Coal Age

OCT-NOV 2017

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Page 43 of 51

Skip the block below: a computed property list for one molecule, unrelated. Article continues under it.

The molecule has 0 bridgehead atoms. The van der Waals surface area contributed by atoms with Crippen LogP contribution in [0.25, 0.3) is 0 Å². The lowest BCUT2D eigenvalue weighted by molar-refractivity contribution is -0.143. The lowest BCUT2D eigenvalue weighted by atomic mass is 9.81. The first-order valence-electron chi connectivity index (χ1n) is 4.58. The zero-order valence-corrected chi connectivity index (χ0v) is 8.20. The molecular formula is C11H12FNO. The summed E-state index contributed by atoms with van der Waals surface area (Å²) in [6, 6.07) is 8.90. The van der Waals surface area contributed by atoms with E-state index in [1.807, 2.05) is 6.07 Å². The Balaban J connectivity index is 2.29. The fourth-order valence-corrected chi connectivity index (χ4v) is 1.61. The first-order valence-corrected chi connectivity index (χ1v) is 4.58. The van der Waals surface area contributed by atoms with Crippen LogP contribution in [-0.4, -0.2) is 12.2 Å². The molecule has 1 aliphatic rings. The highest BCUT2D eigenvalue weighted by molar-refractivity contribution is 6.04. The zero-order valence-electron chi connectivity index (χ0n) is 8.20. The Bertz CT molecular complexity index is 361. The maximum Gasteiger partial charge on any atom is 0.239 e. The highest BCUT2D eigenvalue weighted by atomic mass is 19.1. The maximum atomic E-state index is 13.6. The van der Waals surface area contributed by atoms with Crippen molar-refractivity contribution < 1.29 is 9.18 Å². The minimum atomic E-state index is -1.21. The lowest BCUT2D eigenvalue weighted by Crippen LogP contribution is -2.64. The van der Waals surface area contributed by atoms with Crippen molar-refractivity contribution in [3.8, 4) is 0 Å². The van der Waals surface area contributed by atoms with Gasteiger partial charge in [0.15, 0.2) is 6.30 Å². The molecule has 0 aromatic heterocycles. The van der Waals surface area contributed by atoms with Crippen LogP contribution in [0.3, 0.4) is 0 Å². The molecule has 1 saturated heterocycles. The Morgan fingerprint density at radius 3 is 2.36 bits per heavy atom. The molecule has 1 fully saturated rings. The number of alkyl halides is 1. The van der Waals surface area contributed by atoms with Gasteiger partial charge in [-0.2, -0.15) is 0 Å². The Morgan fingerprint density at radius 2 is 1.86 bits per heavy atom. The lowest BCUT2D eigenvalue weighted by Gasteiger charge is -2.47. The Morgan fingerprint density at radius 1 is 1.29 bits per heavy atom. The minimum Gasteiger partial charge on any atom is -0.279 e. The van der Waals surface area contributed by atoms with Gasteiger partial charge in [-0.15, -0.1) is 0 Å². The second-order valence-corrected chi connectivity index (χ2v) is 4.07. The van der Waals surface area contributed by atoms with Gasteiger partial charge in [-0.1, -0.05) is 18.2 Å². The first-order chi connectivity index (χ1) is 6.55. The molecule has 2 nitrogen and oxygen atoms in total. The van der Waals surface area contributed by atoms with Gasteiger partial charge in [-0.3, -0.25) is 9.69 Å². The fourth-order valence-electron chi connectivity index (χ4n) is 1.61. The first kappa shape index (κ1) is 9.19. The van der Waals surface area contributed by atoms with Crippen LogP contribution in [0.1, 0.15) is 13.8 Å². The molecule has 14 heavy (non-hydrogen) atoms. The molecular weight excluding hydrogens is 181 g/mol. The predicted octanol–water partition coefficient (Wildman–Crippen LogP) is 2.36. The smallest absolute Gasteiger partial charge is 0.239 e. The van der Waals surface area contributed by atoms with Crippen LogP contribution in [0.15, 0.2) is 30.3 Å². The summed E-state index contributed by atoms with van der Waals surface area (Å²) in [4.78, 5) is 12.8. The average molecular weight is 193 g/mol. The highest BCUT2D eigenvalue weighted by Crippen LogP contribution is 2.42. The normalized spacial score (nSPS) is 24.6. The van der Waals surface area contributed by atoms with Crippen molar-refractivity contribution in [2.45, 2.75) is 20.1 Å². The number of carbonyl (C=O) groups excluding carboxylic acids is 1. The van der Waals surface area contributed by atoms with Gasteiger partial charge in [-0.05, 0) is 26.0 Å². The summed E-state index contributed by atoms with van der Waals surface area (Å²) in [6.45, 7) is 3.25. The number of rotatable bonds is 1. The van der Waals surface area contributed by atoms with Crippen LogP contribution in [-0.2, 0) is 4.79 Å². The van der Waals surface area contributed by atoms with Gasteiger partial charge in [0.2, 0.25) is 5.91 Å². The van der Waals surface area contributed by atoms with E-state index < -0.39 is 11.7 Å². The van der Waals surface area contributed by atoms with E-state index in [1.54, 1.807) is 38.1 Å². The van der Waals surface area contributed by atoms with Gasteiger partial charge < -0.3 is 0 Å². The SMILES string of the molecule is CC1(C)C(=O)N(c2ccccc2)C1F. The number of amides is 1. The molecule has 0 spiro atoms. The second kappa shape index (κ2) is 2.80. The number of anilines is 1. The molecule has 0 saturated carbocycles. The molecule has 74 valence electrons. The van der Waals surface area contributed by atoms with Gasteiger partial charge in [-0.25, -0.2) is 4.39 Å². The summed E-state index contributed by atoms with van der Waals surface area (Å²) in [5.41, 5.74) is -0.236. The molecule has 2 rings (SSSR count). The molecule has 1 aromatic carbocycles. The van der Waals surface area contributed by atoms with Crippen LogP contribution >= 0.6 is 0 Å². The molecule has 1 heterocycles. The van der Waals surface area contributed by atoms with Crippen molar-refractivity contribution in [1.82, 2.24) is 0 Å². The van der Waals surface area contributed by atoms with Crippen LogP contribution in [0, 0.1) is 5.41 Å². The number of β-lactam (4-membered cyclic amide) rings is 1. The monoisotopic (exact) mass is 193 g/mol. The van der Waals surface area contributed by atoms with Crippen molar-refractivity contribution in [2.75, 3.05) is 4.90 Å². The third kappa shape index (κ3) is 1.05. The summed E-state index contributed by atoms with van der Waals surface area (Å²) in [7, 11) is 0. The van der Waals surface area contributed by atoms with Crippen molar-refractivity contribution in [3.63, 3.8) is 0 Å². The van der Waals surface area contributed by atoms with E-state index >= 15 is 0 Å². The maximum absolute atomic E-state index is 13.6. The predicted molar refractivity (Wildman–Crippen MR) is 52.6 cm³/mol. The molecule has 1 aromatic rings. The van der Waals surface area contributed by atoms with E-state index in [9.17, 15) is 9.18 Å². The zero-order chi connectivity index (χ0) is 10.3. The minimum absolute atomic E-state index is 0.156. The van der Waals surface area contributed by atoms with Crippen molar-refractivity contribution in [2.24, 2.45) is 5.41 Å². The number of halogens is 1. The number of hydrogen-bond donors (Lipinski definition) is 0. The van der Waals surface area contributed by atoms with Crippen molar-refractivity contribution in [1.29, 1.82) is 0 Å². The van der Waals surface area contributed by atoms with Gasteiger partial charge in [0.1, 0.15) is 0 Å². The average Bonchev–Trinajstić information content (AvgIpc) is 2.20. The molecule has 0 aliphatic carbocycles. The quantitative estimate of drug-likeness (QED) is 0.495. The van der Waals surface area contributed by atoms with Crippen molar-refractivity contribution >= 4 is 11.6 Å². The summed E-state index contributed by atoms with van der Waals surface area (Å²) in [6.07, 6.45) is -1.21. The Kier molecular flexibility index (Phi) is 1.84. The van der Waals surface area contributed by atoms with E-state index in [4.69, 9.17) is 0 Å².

42 October/November 2017 suppliers news Mining Equipment Market Continues to Recover The amount of large surface mining equipment shipped worldwide, the latest deliveries to mines during July-September 2017, increased by more than 10%. Those gains come on top of very strong increases in the previous quarter and bring these equipment markets to near- ly double that of the cyclical bottom reached in the second quarter of 2016. As measured by Parker Bay's Surface Mining Equipment Index, the dollar-weighted shipments reached 62.3 (Q1 2007 = 100). While a very substantial rebound from the depths of the last cyclical contraction, the value of deliveries worldwide remains more than 60% below the peak level achieved in the first quarter of 2012. These deliveries continue the trend that started in the third quarter of 2016 and reinforce the other indications of a sustained and growing recovery and expansion of mining and equipment markets worldwide. Not every market segment expanded during the third quarter, but the overall market increased by approxi- mately 11% quarter-to-quarter. When comparing the latest ship- ments to those of a year ago, the gain is 83% (number of units). Mining trucks, by far the largest product sector, increased by nearly 20%, surpassing 600 units deliveries for the first time since the second quarter of 2013. The gains recorded by manufacturers of excavators/loaders were even greater during the third quarter (+43%) after lagging behind truck shipments during earlier stages of this expansion phase. In contrast, however, crawler and wheel dozer shipments lagged these primary production products with shipments contracting by 17% vs. the second quarter and up just 6% year-over-year. This latest result may be anomalous and could represent a more pressing need for miners to focus their still re- strained capex on those products essential to maintaining and growing output. Miners may be turning to used equipment mar- kets to fulfill dozing requirements for the short term. A recovery and acceleration is expected in dozer deliveries in the near future. Within these product groups, the average size of machines deliv- ered continued to decline, a trend that has marked the current recov- ery. The value of machines shipped increased by a somewhat slower pace than unit shipments, this despite the low growth in lower-priced dozers. As further evidence of this shift to smaller machines, average truck payload was just 136 metric tons (mt) vs. 149 mt for the second quarter and 170-mt-plus during the peak years, 2012-2013. While in- creases in "ultra-class" truck shipments have been significant, they have lagged behind increases in delivery of smaller trucks, especially those in the 90- to 110-mt range. This reflects a need to replace these smaller trucks, but is also a reflection of shifts in geographic markets to regions where miners rely on trucks in these smaller size classes. Mines in Russia/CIS, India and Indonesia continue to pace the current expansion. Deliveries to miners in Russia/CIS more than doubled year-over-year and these have now been outpaced by equipment buyers in Australasia with Indonesian miners and contractors far ahead of their counterparts in Australia. Chang- es in other regions varied from +288% in Europe and the Middle East to -14% in North America. But these figures point out that quarter-to-quarter variations may not reflect longer-term trends. For example, the very sharp gains in Europe and the Middle East reflect the small numbers of units required in a region in secu- lar decline. Nevertheless, there does appear to be a continuing and significant dichotomy between faster growth in equipment demand from Russia/CIS, Africa and parts of Australasia, and slower recovery of shipments to the mature regions dominated by the largest world-class mines: North America, Latin America, Australia. At some point in this expansion, it is expected that the largest miners in these regions will switch from restrained to more expansive capex (including several potentially large "greenfield" developments) and attendant equipment buying. But, that is not yet reflected in shipments to date. The distribution of shipments by mineral market continues to reflect a somewhat unexpected strength in buying by coal min- ers in select national markets. Coal mines accounted for nearly half of all unit shipments in the thirs quarter, down moderately from the peak levels achieved in the second half of 2016, but well about historical norms. A substantial majority of these machines were placed in service in Russia, Indonesia and India, while coal operators in the large surface coal producing countries that dom- inated during the expansion phase, Australia, the U.S., Canada and South Africa, remained largely on the "sidelines." In time, these sectors will likely ratchet up capex and equipment purchas- es, but, owing to economic and political constraints, perhaps not to the levels that existed before the last contraction. The three major metals — copper, gold and iron — increased their share of shipments to nearly 40% of third-quarter totals with copper mines in particular surging vs. the second quarter. Increased demand from iron ore mines likewise reflects im- proving market conditions and a growing necessity to replace aging equipment. But the location of the latest buying does not reflect the oft-talked about surge in autonomous-operating haul- ers. Very few were shipped in the third quarter. Moreover, fewer than one-third of deliveries to iron ore mines went to the domi- nant-producing countries, Australia and Brazil, while more than The overall market for mining equipment suppliers increased by 11% quarter-to-quarter.

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